Northwood by Brian Falkner
Genre: Middle Grade, fantasy
Published on April 1, 2014
Published by Capstone Young Readers
Read From: 4.5.14 - 4.6.14
The dark forest of Northwood has never seen the likes of Cecilia Undergarment before. . . .
Cecilia Undergarment likes a challenge. So when she discovers a sad and neglected dog, she is determined to rescue him. No matter what. But her daring dog rescue lands her in deep trouble. Trouble in the form of being lost in the dark forest of Northwood. A forest where ferocious black lions roam. A forest that hides a secret castle, an unlikely king and many a mystery. A forest where those who enter never return. But Cecilia is determined to find her way home. No matter what.
Cover Blurb: Yes or No? The cover art is very charming – as are the illustrations inside. But I wish the story itself had been as charming as the cover art.
Characters: To be quite honest, the characters of this novel left extremely fleeting impressions. They weren’t necessarily underdeveloped – there just wasn’t anything to set them apart from the myriad of plucky orphans and plucky twins and plucky girl heroines that populate Middle Grade fiction. Cecilia was brave and plucky and went after answers with satisfying determination. But the most I remember about her is her last name: Undergarment. Rocky the dog she rescues might have been more memorable, but his name is so incredibly common. I kept getting the twins mixed up, and King Harry was downright cartoonish. Not that I expect villains in Middle Grade novels to be as evil and intimidating as they are in Young Adult and Adult novels. But some effort can be made to at least make them somewhat bad.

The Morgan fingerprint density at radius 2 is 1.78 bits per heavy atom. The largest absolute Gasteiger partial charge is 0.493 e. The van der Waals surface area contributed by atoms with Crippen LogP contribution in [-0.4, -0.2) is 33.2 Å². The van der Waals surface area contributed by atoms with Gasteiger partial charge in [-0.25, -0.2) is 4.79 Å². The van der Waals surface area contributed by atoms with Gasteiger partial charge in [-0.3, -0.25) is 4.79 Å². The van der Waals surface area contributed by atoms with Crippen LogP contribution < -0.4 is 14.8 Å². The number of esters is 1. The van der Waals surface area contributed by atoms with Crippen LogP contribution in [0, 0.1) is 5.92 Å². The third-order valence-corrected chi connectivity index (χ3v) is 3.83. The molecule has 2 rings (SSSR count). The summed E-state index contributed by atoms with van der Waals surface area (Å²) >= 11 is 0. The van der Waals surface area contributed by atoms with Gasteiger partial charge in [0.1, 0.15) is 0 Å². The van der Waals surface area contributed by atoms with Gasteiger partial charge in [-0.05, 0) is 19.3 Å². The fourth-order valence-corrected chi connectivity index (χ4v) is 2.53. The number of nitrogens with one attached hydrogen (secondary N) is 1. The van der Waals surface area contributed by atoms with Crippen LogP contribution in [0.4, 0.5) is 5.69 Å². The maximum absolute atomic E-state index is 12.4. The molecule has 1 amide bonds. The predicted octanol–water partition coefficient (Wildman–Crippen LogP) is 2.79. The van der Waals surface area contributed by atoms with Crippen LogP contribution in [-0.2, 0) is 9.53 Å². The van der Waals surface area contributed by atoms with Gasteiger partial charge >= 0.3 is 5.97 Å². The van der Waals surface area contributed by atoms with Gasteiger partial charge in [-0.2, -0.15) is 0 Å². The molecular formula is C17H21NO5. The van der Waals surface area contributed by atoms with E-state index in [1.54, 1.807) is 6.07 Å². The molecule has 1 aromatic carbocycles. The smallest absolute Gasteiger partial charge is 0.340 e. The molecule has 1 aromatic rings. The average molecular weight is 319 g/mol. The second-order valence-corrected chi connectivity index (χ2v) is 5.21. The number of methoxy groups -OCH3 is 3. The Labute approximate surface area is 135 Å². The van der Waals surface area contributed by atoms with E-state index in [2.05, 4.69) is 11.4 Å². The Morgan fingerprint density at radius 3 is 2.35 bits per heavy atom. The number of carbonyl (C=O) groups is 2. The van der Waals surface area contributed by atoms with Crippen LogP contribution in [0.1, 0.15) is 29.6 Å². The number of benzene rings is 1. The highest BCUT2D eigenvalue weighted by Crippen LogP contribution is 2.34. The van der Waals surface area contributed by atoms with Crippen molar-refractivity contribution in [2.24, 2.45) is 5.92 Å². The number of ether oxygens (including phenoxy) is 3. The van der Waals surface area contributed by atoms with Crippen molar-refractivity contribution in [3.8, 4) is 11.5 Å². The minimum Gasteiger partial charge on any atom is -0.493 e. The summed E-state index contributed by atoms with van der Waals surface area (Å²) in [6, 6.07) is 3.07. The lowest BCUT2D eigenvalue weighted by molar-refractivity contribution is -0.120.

The Romance: There isn’t any!
Plot: Cecilia Undergarment lives in a house made out of balloons. And when she goes on a rescue missing to save Rocky the dog from their mean and sinister neighbor, Cecilia and Rocky accidentally go floating off in one of these balloons and straight into Northwood – a scary, dark place where black lions and other unknown dangers lurk. But Cecilia discovers a surprising secret – that Northwood is not as deserted as people thought. The only problem is no one has ever been able to leave Northwood. But Cecilia is anything but determined. I didn’t have any issue with the plot itself, but more with the presentation. The Author tries to create a charming, but quirky, world, with funny character names, oddities in Northwood, and an omnipotent narrator who tells the Reader that adults say Cecilia’s story isn’t true – but they just might be wrong. I love “children’s whimsy,” but Northwood just fell short. I can’t quite put my finger on why. Maybe it was the characters – the names were common and boring and not quite ridiculous enough to be funny. And many of the characters had “isms” that didn’t work, either. Maybe it was the conclusion, but something just didn’t work. It fell short of Neil Gaiman, Roald Dahl, or any of the other “children’s whimsy” authors.
Believability: Not applicable.
Writing Style: Third person, past tense. There is a bit of an omnipotent narrator – the Author – and it’s a technique I have always enjoyed.
Conclusion: I had an issue with how easily the twists were revealed. Or, rather, how flimsy the “proof” was, but everyone was perfectly willing to accept it as 100% accurate. Paintings are not always the best evidence; sorry. Northwood could have been so much better, and it could have joined the ranks of famously good children’s whimsy books. But it just didn’t quite make it, in my opinion.
Recommended Audience: Girl-and-boy read, six-and-up.